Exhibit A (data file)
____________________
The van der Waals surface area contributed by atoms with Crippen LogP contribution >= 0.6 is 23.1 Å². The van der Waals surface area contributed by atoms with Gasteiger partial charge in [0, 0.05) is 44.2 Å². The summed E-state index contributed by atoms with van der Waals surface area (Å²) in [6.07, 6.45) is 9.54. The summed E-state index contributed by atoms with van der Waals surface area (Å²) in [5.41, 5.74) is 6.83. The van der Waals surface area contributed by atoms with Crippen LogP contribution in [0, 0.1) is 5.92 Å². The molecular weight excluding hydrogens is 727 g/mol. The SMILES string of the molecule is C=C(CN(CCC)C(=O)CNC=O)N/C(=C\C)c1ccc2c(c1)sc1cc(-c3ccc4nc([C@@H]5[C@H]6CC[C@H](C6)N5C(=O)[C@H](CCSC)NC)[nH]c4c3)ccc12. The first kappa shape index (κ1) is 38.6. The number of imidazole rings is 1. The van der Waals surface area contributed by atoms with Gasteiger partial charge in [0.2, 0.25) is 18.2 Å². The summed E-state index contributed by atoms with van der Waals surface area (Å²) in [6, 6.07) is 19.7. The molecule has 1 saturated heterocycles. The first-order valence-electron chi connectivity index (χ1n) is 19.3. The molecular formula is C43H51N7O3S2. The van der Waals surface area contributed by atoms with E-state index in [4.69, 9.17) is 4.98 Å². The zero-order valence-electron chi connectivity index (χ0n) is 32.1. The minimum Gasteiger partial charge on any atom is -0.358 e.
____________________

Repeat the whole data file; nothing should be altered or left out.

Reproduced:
The van der Waals surface area contributed by atoms with Crippen LogP contribution >= 0.6 is 23.1 Å². The van der Waals surface area contributed by atoms with Gasteiger partial charge in [0, 0.05) is 44.2 Å². The summed E-state index contributed by atoms with van der Waals surface area (Å²) in [6.07, 6.45) is 9.54. The summed E-state index contributed by atoms with van der Waals surface area (Å²) in [5.41, 5.74) is 6.83. The van der Waals surface area contributed by atoms with Crippen LogP contribution in [0, 0.1) is 5.92 Å². The molecular weight excluding hydrogens is 727 g/mol. The SMILES string of the molecule is C=C(CN(CCC)C(=O)CNC=O)N/C(=C\C)c1ccc2c(c1)sc1cc(-c3ccc4nc([C@@H]5[C@H]6CC[C@H](C6)N5C(=O)[C@H](CCSC)NC)[nH]c4c3)ccc12. The first kappa shape index (κ1) is 38.6. The number of imidazole rings is 1. The van der Waals surface area contributed by atoms with Gasteiger partial charge in [0.2, 0.25) is 18.2 Å². The summed E-state index contributed by atoms with van der Waals surface area (Å²) in [6, 6.07) is 19.7. The molecule has 1 saturated heterocycles. The first-order valence-electron chi connectivity index (χ1n) is 19.3. The molecular formula is C43H51N7O3S2. The van der Waals surface area contributed by atoms with E-state index in [4.69, 9.17) is 4.98 Å². The zero-order valence-electron chi connectivity index (χ0n) is 32.1. The minimum Gasteiger partial charge on any atom is -0.358 e.